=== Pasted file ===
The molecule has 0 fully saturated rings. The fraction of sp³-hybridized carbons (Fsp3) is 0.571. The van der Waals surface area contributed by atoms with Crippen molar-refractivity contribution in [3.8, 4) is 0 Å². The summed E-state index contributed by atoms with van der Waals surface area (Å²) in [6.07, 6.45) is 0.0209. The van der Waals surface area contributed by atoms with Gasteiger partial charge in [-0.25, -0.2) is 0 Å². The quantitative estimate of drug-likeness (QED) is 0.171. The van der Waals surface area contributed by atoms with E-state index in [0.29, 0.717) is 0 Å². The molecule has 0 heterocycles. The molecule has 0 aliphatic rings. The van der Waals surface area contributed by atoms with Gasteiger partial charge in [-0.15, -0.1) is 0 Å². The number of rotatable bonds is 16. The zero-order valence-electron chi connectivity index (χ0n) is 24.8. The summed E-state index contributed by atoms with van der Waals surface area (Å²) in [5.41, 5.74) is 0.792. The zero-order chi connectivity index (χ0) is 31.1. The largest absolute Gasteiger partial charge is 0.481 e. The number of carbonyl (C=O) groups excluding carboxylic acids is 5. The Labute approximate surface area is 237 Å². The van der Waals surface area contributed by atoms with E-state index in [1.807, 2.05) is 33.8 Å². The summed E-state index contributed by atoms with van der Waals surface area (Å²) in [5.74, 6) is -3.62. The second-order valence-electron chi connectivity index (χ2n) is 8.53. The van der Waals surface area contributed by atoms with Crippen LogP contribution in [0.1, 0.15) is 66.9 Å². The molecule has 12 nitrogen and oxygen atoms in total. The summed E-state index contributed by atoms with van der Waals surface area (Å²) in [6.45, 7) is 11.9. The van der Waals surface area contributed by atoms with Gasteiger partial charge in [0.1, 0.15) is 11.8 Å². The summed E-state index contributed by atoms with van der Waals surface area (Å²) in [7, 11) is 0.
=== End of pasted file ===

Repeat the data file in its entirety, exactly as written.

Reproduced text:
The molecule has 0 fully saturated rings. The fraction of sp³-hybridized carbons (Fsp3) is 0.571. The van der Waals surface area contributed by atoms with Crippen molar-refractivity contribution in [3.8, 4) is 0 Å². The summed E-state index contributed by atoms with van der Waals surface area (Å²) in [6.07, 6.45) is 0.0209. The van der Waals surface area contributed by atoms with Gasteiger partial charge in [-0.25, -0.2) is 0 Å². The quantitative estimate of drug-likeness (QED) is 0.171. The van der Waals surface area contributed by atoms with E-state index in [0.29, 0.717) is 0 Å². The molecule has 0 heterocycles. The molecule has 0 aliphatic rings. The van der Waals surface area contributed by atoms with Gasteiger partial charge in [-0.15, -0.1) is 0 Å². The number of rotatable bonds is 16. The zero-order valence-electron chi connectivity index (χ0n) is 24.8. The summed E-state index contributed by atoms with van der Waals surface area (Å²) in [5.41, 5.74) is 0.792. The zero-order chi connectivity index (χ0) is 31.1. The largest absolute Gasteiger partial charge is 0.481 e. The number of carbonyl (C=O) groups excluding carboxylic acids is 5. The Labute approximate surface area is 237 Å². The van der Waals surface area contributed by atoms with E-state index in [1.807, 2.05) is 33.8 Å². The summed E-state index contributed by atoms with van der Waals surface area (Å²) in [5.74, 6) is -3.62. The second-order valence-electron chi connectivity index (χ2n) is 8.53. The van der Waals surface area contributed by atoms with Crippen LogP contribution in [0.1, 0.15) is 66.9 Å². The molecule has 12 nitrogen and oxygen atoms in total. The summed E-state index contributed by atoms with van der Waals surface area (Å²) in [6.45, 7) is 11.9. The van der Waals surface area contributed by atoms with Gasteiger partial charge in [0.1, 0.15) is 11.8 Å². The summed E-state index contributed by atoms with van der Waals surface area (Å²) in [7, 11) is 0.